For Jenine McKay, motherhood was the happy ending to a fairy tale that never actually happened.
A few years ago, the then-39-year-old London-based events planner found herself suddenly single and desperate for a baby. Her live-in relationship of 15 years had fallen apart mainly because of her self-described “intense desire to be a mother” and her then-partner’s “inability to commit to being a father”. Heart-broken, disappointed and on her own, McKay did not opt to curl up in bed with a pint of ice cream. Instead, at the urging of her supportive father, she went directly to her gynaecologist to find out if she was still fertile. After checking her hormone levels, ovaries and egg reserve through a simple series of blood tests (which all turned out to be in good shape for her age), her doctor informed her that she was an excellent candidate for egg freezing. So McKay booked an appointment at the Centre for Reproductive and Genetic Health, one of London’s many private fertility clinics, and after several weeks of consultations and hormone treatment, found herself in receipt of eleven large, healthy oocytes – the medical term for unfertilised eggs – which were then flash frozen by the clinic using a process called “vitrification” that replaces the egg fluid with antifreeze. The whole procedure cost her roughly £5,000.
For the next three years, the clinic kept her eggs on ice and McKay simply went on living her life – dating, travelling and running her business as usual. When, at the age of 42, she still hadn’t met a new partner, she decided to start shopping for sperm instead. “I’m a very practical sort of person,” she says, “and I was damned if I was going to end up one of those wistful middle aged women saying, ‘Oooh, I wish I’d had a baby when I had the chance’.”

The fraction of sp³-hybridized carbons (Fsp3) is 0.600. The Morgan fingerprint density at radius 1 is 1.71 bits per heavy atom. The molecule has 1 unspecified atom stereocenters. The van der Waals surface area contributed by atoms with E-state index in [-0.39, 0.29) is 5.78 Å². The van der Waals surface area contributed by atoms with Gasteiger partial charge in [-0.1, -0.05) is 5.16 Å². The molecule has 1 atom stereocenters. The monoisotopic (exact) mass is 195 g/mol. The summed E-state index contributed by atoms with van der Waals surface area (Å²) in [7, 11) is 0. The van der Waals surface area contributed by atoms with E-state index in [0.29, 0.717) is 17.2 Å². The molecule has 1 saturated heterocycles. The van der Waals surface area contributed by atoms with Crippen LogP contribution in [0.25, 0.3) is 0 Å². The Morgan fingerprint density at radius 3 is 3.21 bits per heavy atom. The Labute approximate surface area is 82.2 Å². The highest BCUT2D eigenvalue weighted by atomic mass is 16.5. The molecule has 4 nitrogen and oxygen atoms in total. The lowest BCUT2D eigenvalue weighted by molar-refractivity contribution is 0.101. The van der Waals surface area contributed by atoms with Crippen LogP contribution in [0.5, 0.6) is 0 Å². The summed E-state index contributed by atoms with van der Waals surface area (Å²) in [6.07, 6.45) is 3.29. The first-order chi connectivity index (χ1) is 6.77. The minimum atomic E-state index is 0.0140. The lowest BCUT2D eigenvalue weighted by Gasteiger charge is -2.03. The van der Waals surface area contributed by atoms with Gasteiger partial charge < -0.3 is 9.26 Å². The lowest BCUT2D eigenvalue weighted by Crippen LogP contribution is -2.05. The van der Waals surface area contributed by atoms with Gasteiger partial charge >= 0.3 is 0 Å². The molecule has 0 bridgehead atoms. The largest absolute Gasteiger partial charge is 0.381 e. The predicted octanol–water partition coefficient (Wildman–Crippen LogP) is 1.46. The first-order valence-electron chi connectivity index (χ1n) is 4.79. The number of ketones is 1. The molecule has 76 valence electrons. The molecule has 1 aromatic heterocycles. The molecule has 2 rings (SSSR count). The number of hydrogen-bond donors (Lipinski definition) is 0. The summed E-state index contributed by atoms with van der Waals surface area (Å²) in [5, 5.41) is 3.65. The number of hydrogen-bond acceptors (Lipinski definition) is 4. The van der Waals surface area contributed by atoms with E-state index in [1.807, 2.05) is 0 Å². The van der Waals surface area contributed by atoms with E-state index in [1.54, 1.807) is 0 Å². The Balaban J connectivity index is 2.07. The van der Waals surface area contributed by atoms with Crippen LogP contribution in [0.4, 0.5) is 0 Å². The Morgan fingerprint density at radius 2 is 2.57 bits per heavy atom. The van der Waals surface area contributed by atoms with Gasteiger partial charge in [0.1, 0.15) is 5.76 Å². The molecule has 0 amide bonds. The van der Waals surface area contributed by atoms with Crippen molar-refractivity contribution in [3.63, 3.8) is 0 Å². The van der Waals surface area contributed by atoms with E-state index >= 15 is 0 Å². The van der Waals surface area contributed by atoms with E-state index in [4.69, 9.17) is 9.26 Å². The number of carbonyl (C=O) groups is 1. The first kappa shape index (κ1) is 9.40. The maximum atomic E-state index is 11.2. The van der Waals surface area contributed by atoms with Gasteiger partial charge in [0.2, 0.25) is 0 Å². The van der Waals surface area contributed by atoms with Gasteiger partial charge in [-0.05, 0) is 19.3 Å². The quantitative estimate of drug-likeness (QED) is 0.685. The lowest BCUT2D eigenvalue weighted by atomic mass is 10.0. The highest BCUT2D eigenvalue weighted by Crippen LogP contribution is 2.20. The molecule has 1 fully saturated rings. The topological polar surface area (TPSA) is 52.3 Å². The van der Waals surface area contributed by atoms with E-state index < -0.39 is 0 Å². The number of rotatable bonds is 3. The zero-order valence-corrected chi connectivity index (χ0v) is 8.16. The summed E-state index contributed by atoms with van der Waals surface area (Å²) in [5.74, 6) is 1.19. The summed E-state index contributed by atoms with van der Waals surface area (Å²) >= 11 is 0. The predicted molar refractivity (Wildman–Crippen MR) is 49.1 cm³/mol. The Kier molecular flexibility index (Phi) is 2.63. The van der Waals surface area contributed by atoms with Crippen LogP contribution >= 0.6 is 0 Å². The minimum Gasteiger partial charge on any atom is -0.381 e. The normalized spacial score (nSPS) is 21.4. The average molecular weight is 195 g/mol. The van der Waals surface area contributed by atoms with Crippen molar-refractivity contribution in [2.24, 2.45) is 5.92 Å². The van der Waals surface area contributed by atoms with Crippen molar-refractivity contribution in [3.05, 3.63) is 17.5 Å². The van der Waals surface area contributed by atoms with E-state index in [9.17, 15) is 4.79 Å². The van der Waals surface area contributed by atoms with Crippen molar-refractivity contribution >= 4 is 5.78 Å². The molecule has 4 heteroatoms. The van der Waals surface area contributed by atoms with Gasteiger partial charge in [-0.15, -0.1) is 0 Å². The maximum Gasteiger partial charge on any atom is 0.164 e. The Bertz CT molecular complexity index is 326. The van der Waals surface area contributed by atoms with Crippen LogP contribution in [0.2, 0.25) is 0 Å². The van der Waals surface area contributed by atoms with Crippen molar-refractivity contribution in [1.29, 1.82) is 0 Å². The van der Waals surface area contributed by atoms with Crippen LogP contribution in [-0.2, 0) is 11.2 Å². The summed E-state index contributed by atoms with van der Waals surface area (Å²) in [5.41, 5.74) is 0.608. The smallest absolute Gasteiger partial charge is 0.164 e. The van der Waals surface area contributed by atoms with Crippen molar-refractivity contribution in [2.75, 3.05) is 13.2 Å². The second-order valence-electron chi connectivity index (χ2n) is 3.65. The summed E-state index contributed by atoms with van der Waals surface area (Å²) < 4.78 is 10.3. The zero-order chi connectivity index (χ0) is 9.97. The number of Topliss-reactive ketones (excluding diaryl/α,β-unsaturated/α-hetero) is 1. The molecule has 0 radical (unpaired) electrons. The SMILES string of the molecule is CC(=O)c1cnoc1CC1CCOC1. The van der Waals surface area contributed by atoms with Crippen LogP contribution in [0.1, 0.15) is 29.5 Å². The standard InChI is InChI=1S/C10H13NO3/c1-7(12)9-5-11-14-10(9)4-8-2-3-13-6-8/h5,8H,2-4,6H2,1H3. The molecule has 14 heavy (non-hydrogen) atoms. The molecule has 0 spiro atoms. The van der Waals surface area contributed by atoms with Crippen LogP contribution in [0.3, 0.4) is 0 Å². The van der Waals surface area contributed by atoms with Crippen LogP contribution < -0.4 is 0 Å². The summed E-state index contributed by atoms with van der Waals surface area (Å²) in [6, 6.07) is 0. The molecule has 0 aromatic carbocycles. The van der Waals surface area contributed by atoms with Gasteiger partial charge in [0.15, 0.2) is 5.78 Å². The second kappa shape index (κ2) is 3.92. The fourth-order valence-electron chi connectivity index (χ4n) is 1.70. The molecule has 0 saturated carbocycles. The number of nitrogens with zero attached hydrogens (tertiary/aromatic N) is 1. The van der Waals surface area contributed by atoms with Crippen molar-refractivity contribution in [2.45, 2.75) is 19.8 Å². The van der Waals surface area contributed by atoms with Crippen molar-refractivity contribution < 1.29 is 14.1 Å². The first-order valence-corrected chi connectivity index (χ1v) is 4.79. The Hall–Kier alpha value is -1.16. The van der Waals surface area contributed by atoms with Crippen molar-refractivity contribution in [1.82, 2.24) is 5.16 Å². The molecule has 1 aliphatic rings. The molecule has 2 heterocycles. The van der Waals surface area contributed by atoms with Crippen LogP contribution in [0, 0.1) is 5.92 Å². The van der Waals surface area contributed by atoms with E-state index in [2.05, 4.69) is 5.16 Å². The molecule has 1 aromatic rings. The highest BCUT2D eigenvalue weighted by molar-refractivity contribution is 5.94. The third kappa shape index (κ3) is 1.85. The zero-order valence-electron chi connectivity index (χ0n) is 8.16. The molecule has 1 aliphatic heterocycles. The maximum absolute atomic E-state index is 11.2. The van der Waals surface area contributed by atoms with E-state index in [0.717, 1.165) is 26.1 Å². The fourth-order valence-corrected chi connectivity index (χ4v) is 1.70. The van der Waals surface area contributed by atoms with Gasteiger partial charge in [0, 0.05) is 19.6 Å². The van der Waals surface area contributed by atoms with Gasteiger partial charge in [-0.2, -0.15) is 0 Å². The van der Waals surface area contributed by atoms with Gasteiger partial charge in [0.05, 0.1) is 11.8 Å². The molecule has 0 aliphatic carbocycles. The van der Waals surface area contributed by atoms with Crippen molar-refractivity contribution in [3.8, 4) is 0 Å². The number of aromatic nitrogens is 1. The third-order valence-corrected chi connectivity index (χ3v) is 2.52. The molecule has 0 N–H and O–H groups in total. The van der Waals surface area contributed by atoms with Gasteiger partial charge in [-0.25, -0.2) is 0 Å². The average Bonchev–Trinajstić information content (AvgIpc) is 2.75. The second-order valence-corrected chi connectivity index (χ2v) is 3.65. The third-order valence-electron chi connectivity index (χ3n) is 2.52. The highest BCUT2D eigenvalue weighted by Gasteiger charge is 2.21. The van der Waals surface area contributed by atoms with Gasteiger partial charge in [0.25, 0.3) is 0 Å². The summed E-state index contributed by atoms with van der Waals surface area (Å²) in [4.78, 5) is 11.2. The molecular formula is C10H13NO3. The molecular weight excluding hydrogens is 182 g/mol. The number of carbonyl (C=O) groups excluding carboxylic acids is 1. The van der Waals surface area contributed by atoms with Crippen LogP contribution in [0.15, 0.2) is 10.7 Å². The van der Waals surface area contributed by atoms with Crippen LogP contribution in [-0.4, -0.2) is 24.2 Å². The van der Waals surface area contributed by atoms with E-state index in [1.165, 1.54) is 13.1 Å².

The staff at her fertility clinic directed her to a Spanish-owned website she describes as “the Guardian Soulmates of sperm donors”. For weeks, McKay browsed through hundreds of donors before settling on an American-born sperm donor of Scandinavian and American parentage. A married, university-educated professional with a child of his own, he was tall, blonde, blue-eyed and athletic, just like her. His medical history on both sides of his family was excellent. And, most crucially for McKay, he was an “open donor”, who had given his sperm for altruistic reasons (he’d had friends who suffered infertility and conceived through donor sperm). This “open donor” status meant he was happy to be contacted by any future children once they turned 18 years of age. Just like that, McKay had found her biological baby daddy. It was a strange process, she admits, but also a refreshingly straight-forward one.
“In an odd way I feel like I learned more crucial information about my donor on that website than I learned about my former partner in 15 years. For one thing, he kept his promise to father a child.”
She bought the maximum number of units of her donor’s frozen sperm that she was allowed (European law stipulates any sperm donor can father no more than 10 children) and had the semen shipped to London. Price tag: roughly £3,000.
Once the doctors had thawed and fertilised several of McKay’s eggs with the donor sperm, she had one course of in vitro-fertilisation which worked on the first round. At the age of 42 she was officially pregnant with her own 39-year-old egg. The three remaining fertilised embryos – potential future siblings for her future child – were put back in the deep freeze for safe-keeping. In the end, the entire treatment including IVF, eggs, sperm and storage cost her roughly £20,000.
It was money she doesn’t regret spending. McKay is now the mother of chubby, vocal two-month-old named Maximillion. She is also just one of the growing number of British and European women who are using the controversial-but-improving technology of egg freezing to open up their window of fertility and beat the ever-ticking biological clock. For McKay, the decision to take control of her reproductive life with all the means available to her was the single most important choice she’s ever made. “Maybe it’s a cliché,” she says, “now that my son is here I really do feel like my life is complete.”